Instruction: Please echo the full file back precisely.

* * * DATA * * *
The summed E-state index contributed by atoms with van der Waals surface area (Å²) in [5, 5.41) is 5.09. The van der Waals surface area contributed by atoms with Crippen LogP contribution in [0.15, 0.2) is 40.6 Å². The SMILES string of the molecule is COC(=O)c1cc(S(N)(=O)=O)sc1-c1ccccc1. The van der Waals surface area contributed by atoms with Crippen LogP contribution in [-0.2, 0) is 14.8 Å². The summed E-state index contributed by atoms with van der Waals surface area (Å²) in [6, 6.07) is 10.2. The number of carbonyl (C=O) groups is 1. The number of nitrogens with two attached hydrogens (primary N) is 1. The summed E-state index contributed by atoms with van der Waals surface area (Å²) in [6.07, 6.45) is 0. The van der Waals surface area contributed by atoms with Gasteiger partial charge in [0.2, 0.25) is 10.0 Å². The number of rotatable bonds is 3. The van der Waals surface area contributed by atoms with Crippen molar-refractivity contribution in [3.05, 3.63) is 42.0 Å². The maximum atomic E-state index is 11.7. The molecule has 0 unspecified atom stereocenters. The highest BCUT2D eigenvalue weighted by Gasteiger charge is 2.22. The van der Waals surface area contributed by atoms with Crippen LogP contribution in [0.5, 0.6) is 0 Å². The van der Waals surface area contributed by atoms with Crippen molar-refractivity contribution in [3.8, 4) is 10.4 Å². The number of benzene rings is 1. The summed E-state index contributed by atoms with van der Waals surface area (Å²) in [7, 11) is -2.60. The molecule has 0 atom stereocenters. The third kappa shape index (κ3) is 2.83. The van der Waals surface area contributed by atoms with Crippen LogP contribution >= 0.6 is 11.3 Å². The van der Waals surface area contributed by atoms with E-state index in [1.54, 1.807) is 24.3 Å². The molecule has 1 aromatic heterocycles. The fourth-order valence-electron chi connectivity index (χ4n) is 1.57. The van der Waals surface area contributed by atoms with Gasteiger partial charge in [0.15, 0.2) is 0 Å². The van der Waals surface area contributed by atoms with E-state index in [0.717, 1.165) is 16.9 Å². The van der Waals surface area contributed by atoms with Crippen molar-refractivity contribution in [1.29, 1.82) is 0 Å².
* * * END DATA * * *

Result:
The summed E-state index contributed by atoms with van der Waals surface area (Å²) in [5, 5.41) is 5.09. The van der Waals surface area contributed by atoms with Crippen LogP contribution in [0.15, 0.2) is 40.6 Å². The SMILES string of the molecule is COC(=O)c1cc(S(N)(=O)=O)sc1-c1ccccc1. The van der Waals surface area contributed by atoms with Crippen LogP contribution in [-0.2, 0) is 14.8 Å². The summed E-state index contributed by atoms with van der Waals surface area (Å²) in [6, 6.07) is 10.2. The number of carbonyl (C=O) groups is 1. The number of nitrogens with two attached hydrogens (primary N) is 1. The summed E-state index contributed by atoms with van der Waals surface area (Å²) in [6.07, 6.45) is 0. The van der Waals surface area contributed by atoms with Gasteiger partial charge in [0.2, 0.25) is 10.0 Å². The number of rotatable bonds is 3. The van der Waals surface area contributed by atoms with Crippen molar-refractivity contribution in [3.05, 3.63) is 42.0 Å². The maximum atomic E-state index is 11.7. The molecule has 0 unspecified atom stereocenters. The highest BCUT2D eigenvalue weighted by Gasteiger charge is 2.22. The van der Waals surface area contributed by atoms with Crippen LogP contribution in [0.5, 0.6) is 0 Å². The van der Waals surface area contributed by atoms with Crippen molar-refractivity contribution in [3.8, 4) is 10.4 Å². The number of benzene rings is 1. The summed E-state index contributed by atoms with van der Waals surface area (Å²) in [7, 11) is -2.60. The molecule has 0 atom stereocenters. The third kappa shape index (κ3) is 2.83. The van der Waals surface area contributed by atoms with Crippen LogP contribution >= 0.6 is 11.3 Å². The van der Waals surface area contributed by atoms with E-state index in [1.54, 1.807) is 24.3 Å². The molecule has 1 aromatic heterocycles. The fourth-order valence-electron chi connectivity index (χ4n) is 1.57. The van der Waals surface area contributed by atoms with Gasteiger partial charge in [0.15, 0.2) is 0 Å². The van der Waals surface area contributed by atoms with E-state index in [0.717, 1.165) is 16.9 Å². The van der Waals surface area contributed by atoms with Crippen molar-refractivity contribution in [1.29, 1.82) is 0 Å².